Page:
Diagnosing and Treating Canine Atopic Dermatitis

Diagnosing and Treating Canine Atopic Dermatitis

Canine atopic dermatitis is an allergic reaction to what is normally a harmless substance, known as an allergen, in your dog’s environment. Allergic reactions occur in exactly the same way as animals as they do in humans. Your dog’s body will see an allergen as a dangerous invader and so will produce chemicals to fight against it. Every animal is different and what could trigger an immune reaction in one dog could be completely harmless in another. 


Allergic responses can vary in severity and symptoms. Some pets will experience watery eyes or sneezing. One of the most common immune reactions to an allergy is a condition that is known as atopic dermatitis. 


What is Canine Atopic Dermatitis?


Atopic dermatitis is typically caused by the allergens that are found in pollen, plants, insects and the dander of other animals, but it is entirely possible for dogs to be allergic to medications and even some types of food and still experience a reaction that manifests on their skin. It is one of the most common allergic skin diseases in dogs and can affect your pet at any stage of their life. In many cases, atopic dermatitis in dogs is hereditary, with their being specific breeds that are more likely to experience the problem at some point during their lifetime. These include Labradors, Chinese Shar Peis, West Highland White Terriers, and Springer Spaniels. 


The good news is that although it is unpleasant for both your pet and anyone else living in your home, it is rarely serious and can usually be treated fairly easily.


Symptoms of Canine Atopic Dermatitis


There are a variety of different symptoms associated with canine atopic dermatitis. These include:

  • Itching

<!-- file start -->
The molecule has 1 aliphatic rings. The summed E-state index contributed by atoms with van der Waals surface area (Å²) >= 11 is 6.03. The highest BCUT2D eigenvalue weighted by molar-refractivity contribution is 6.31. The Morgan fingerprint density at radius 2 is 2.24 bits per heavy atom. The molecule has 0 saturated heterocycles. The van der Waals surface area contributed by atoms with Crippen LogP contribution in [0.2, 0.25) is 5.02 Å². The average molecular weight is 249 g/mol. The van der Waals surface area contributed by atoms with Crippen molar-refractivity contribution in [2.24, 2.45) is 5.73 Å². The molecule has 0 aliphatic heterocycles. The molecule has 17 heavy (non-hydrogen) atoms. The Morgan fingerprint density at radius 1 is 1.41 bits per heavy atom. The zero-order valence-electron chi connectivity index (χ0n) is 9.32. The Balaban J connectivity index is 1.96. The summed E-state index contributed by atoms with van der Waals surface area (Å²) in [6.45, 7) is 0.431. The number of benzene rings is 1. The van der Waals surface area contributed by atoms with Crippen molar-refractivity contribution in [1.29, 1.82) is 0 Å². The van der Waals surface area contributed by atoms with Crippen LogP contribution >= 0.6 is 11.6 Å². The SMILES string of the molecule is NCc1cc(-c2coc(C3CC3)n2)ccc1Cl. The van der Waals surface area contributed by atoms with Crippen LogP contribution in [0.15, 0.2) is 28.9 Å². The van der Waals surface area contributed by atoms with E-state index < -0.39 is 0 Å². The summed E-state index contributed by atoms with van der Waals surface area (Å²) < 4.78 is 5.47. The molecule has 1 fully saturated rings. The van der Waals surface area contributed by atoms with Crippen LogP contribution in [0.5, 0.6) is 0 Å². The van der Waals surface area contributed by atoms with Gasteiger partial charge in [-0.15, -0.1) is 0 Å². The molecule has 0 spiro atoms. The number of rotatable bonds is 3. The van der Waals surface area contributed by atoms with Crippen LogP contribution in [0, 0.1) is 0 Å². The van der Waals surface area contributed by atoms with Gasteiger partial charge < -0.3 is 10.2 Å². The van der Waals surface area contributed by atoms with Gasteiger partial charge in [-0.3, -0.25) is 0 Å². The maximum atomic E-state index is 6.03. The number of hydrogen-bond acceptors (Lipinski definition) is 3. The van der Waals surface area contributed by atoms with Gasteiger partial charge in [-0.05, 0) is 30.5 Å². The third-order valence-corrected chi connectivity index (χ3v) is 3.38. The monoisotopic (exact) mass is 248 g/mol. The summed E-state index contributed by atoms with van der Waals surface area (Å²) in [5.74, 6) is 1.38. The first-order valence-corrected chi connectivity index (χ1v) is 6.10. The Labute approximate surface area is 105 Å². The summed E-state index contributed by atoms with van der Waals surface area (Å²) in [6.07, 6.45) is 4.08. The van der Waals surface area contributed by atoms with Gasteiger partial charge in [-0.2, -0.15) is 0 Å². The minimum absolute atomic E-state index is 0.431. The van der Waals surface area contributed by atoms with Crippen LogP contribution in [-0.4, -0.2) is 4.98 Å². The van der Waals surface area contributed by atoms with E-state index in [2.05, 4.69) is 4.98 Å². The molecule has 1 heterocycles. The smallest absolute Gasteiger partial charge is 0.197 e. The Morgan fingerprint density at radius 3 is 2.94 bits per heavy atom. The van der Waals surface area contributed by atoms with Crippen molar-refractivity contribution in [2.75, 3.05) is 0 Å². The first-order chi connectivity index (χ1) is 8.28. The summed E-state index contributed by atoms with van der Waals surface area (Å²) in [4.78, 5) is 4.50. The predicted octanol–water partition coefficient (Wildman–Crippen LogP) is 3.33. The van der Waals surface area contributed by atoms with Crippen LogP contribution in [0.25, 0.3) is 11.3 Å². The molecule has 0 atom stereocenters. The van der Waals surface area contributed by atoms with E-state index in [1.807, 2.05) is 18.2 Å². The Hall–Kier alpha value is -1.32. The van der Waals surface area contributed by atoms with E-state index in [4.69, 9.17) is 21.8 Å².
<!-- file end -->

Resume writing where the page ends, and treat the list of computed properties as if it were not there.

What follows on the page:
• Excessive scratching

  • Rubbing on the carpet or ground

  • Greasy skin

  • Flaky skin

  • Hair loss

  • A foul odor from the skin

  • Hot spots – these are raw, inflamed areas that may become infected

If your dog experiences any of these symptoms, you should make an appointment with your veterinarian so that they can be assessed. A physical examination is usually sufficient for your professional to diagnose atopic dermatitis. 


Treatment for Atopic Dermatitis


Your veterinarian will advise you that, where possible, you should try and ensure that your pet avoids the trigger that is causing their allergic reaction. However, actually determining what allergen is affecting your pet isn’t always easy. There are also a variety of different medications that your pet could try. These anti-allergy drugs include antihistamines, steroids, and immunotherapy. These all work to suppress the immune response that causes the allergy symptoms. 



Cytopoint is a safe, effective and long-lasting treatment that controls itching that occurs due to allergic or atopic dermatitis without the need for strong medications that could potentially have significant side effects. It works in a very similar way to your dog’s own immune system, and the drug travels through your pet’s body to target and neutralize the proteins that tell your dog that they are itchy, blocking them from working. This stops your canine pal from itching, scratching, licking and chewing their skin and enable it to start healing right away. 


Cytopoint starts to work immediately after being administered and provides up to 8 weeks of relief from severe itching. This gives your dog’s skin enough time to heal, helping them to avoid complications such as hot spots and infection. Cytopoint is administered via injection and this must be carried out in your veterinarian’s office. There are no worries that your furbaby hasn’t received the right dose, or that you haven’t administered it correctly. Everything is taken care of for you. 


We are delighted to now offer our canine patients the benefit of Cytopoint treatment to treat their atopic dermatitis. To find out more about this treatment, or to schedule an appointment for your dog, please contact our veterinary office in St Petersburg FL today.   

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Fourth St.:
(727) 521-3518
Pinellas Pt.:
(727) 906-9400